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Federal Court Expands List of Family Not Subject to Travel Ban

14 Jul

On Thursday, July 13, 2017, the U.S. Federal District Court for the District of Hawaii issued an order prohibiting the Trump Administration from enforcing its travel ban against additional family members not previously exempted in the Administration’s June 2017 implementation of the ban.  The court expanded the list of exempted family members to include grandparents, grandchildren, brothers-in-law, sisters-in-law, aunts, uncles, nieces, nephews and cousins of people in the U.S.  The previous list established by the Trump Administration was limited to a parent, parent-in-law, child or adult son or daughter, son-in-law, daughter-in-law, sibling, or fiancé.

In the same decision, the district court also held that the travel ban cannot be applied to refugees who have been assured of resettlement assistance by a refugee resettlement organization in the United States.  Generally refugees are not admitted until such assistance can be worked out, so the current order effectively exempts all refugees from the travel ban.

Applicants seeking to establish a bona fide relationship with a person in the United States should be prepared to present original birth and/or marriage certificates, as applicable.  Establishing the required relationship to a mother-in-law, for example, would require presentation of a marriage certificate to document the applicant’s relationship with his/her spouse, and the spouse’s birth certificate to establish the spouse’s relationship to his/her parent.  Establishing a relationship with a grandparent might involve presenting the birth certificate of both the applicant and his or her parent who is the child of the grandparent.

For those seeking to establish their bona fide relationship to a school, business, or organization in the United States, officials are likely to require documentation of the official, pre-established relationship, or a relationship that developed subsequently in the normal course of business rather than after the travel ban as a means of evading the travel ban.  Hotel reservations are not sufficient to establish a bona fide relationship with a U.S. entity.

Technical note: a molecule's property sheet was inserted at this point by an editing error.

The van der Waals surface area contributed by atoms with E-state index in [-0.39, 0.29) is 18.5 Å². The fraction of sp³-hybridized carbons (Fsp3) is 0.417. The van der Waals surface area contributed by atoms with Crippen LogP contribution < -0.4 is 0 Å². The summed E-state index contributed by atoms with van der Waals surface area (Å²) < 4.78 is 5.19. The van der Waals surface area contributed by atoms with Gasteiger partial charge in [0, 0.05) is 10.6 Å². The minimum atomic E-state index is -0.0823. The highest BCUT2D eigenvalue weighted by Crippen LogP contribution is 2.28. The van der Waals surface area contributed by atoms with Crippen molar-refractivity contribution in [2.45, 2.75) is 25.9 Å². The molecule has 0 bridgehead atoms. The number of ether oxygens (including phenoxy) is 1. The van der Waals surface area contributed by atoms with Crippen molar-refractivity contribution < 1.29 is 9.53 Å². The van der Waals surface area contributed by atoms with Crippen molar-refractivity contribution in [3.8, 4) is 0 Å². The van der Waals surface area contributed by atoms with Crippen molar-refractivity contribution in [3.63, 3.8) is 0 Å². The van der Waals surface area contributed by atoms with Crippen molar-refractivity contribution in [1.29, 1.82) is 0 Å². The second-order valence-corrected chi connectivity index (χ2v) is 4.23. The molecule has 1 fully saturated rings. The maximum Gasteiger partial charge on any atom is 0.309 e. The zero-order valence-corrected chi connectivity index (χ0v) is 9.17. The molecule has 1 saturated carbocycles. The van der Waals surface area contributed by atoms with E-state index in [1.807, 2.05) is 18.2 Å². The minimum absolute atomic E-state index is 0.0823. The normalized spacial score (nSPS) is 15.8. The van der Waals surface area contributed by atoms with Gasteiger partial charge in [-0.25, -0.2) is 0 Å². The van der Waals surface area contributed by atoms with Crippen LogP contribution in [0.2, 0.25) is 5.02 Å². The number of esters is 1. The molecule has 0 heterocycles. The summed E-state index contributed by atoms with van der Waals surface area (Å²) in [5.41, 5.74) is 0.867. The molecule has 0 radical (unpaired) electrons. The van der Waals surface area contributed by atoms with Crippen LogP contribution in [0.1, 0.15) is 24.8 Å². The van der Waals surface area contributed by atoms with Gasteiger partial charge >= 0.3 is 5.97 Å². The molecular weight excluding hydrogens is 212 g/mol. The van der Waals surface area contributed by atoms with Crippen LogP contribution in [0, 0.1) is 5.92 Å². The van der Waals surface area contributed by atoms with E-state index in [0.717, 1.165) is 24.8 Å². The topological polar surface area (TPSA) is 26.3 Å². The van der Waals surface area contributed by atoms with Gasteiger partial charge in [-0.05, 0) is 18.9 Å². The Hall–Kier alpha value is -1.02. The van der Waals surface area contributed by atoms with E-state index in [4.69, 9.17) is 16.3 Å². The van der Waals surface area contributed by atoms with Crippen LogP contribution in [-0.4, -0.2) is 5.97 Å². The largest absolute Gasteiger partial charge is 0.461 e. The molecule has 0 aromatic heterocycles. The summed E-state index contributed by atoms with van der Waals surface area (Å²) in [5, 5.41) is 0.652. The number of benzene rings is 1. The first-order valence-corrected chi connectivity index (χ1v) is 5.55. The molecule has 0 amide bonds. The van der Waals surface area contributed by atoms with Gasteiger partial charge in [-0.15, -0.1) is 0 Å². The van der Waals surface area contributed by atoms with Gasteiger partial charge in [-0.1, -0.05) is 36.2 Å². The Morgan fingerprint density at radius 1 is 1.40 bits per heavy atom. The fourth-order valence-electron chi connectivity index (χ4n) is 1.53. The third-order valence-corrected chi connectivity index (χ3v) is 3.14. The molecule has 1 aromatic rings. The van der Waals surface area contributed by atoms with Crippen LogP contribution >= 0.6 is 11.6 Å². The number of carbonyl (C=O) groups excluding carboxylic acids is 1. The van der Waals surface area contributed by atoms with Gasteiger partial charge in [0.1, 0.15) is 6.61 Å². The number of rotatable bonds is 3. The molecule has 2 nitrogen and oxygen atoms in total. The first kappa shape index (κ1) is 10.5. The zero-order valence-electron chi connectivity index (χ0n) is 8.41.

Students and J-1 scholars and exchange visitors would be expected to present their valid Form I-20 or DS-2019.  Employees should be able to present their valid petition approvals and offer letters.  Returning workers should also be able to present prior Forms W-2 or earnings statements as well as any previously-issued work visas (e.g., H-1B, L-1).  Guest lecturers should have invitation letters from the university or organization inviting them to present.  In order to establish that the relationship was not entered into for the purpose of evading the ban, the lecturer should be prepared to document that the lecture was scheduled prior to the Supreme Court decision on June 26, 2017, or perhaps that the lecturer has routinely traveled as a guest lecturer in the past.  Other business travelers should be prepared to present documentation of the nature of their relationship with the U.S. person or entity as well as the date and manner the relationship was formed.

The modified travel ban is likely to remain in effect for 90 days from its effective date, during which time new applicants without qualifying relationships will be ineligible for a visa to enter the United States.  Those applicants who have already been issued a visa should be permitted to enter, even if they are unable to document their qualifying connections, but such visitors must still satisfy all other criteria for admission under the category requested when they appear before U.S. Customs & Border Protection (CBP) for inspection.

Applicants who have questions about their eligibility to travel to the United States or who require assistance in preparing for their visa applications should contact their Foster immigration attorney for assistance.

The U.S. Supreme Court is expected to hear arguments on the validity of the travel ban in October 2017, though intervening appeals of the new district court order may land the issue before the Supreme Court earlier than expected.  Foster will continue to monitor the impact and implementation of the revised Executive Order, as well as the continued litigation before the Supreme Court, and will provide updates as they become available via Foster’s website at, and via future Immigration Updates©.